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Discussion Starter · #1 · (Edited)
fond memories of using a firearm?


How old were you?
Who were you with?
Where were you?
What was the occasion? (hunting, plinking, target?)
What were you shooting?
What did you most enjoy?
What if anything did you not enjoy?
What made it special?
What were your feelings afterwards?
How long have you been shooting?
How has it affected you? (Your thoughts, activities, beliefs).

You go first and I'll share with you.

Pete K.

 

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The first time I ever shot a real gun:
*Age 5.
*Dad!
*Just off a backroad, at the site of an old sawmill. The sawmill was long gone, but a huge pile of sawdust remained for a good backstop.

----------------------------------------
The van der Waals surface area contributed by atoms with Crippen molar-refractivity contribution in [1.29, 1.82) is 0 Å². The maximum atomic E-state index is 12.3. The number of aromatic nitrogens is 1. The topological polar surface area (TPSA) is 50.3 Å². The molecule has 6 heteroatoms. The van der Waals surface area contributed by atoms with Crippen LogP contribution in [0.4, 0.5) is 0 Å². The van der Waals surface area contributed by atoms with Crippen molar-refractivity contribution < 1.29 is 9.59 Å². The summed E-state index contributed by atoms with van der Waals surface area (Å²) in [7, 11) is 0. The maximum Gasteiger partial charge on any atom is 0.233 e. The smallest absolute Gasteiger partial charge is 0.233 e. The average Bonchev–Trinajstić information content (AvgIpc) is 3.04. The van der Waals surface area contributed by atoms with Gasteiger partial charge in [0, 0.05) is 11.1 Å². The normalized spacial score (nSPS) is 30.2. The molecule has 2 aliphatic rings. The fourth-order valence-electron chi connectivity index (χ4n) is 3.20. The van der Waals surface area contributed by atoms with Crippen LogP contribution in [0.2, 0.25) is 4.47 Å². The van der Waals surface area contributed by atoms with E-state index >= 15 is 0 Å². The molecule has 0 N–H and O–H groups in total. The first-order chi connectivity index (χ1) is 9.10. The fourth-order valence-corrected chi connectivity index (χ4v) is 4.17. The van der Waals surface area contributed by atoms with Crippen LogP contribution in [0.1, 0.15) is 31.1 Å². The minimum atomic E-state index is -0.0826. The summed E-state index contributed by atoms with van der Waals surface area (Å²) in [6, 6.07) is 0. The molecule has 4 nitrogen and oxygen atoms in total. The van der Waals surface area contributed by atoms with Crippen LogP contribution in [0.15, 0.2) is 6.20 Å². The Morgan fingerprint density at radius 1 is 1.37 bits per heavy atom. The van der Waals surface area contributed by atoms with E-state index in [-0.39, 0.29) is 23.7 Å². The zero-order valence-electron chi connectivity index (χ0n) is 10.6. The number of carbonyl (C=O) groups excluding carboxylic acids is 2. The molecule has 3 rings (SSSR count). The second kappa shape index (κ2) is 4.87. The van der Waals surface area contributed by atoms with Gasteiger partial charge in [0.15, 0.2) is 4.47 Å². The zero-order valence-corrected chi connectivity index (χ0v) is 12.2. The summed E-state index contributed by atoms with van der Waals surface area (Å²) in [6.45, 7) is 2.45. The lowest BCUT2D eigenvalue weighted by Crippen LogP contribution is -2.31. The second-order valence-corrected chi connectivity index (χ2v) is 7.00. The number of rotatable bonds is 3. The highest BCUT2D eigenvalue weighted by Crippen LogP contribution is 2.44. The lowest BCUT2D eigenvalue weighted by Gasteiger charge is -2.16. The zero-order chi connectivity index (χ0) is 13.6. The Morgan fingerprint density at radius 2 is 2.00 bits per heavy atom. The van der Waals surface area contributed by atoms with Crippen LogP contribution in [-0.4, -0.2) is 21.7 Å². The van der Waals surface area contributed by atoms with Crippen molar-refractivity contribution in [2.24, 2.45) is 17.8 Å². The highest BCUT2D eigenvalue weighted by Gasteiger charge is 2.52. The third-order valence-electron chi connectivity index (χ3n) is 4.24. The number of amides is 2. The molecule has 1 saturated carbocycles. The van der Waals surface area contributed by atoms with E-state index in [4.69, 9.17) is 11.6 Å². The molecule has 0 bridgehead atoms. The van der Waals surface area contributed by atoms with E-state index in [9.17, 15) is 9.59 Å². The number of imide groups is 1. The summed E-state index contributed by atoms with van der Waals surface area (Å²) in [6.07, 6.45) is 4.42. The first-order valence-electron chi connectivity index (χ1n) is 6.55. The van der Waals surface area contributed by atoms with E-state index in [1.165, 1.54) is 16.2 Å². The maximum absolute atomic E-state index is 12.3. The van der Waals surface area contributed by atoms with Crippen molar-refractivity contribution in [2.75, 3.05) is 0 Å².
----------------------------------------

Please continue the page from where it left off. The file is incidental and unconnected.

*Plinking, I guess. ("Rite of Passage" might be a little high-falutin'.) :D
*A Stevens model 94 single barrel .410 shotgun. It had the Tenite plastic stock, & I still have it. Dad traded a camera for it when I was a baby. :t
*Getting to shoot a real gun, *and* I hit the target! (Not that tough on a still target with a shotgun- but hey, I was 5!)
*What's not to enjoy? :confused:
*My Dad trusted me enough to let me shoot a *real gun*! And I hit the target! :D
*Feelings after? I was on Cloud 9!
*Been shooting ever since. Now age 50+.
*Still like anything that shoots, fondest memories are of hunting with my Dad, gonna be happy to pass that Stevens .410 along to my brother's son in a few years.
 

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Discussion Starter · #3 ·
Pdwight.....

Pdwight said: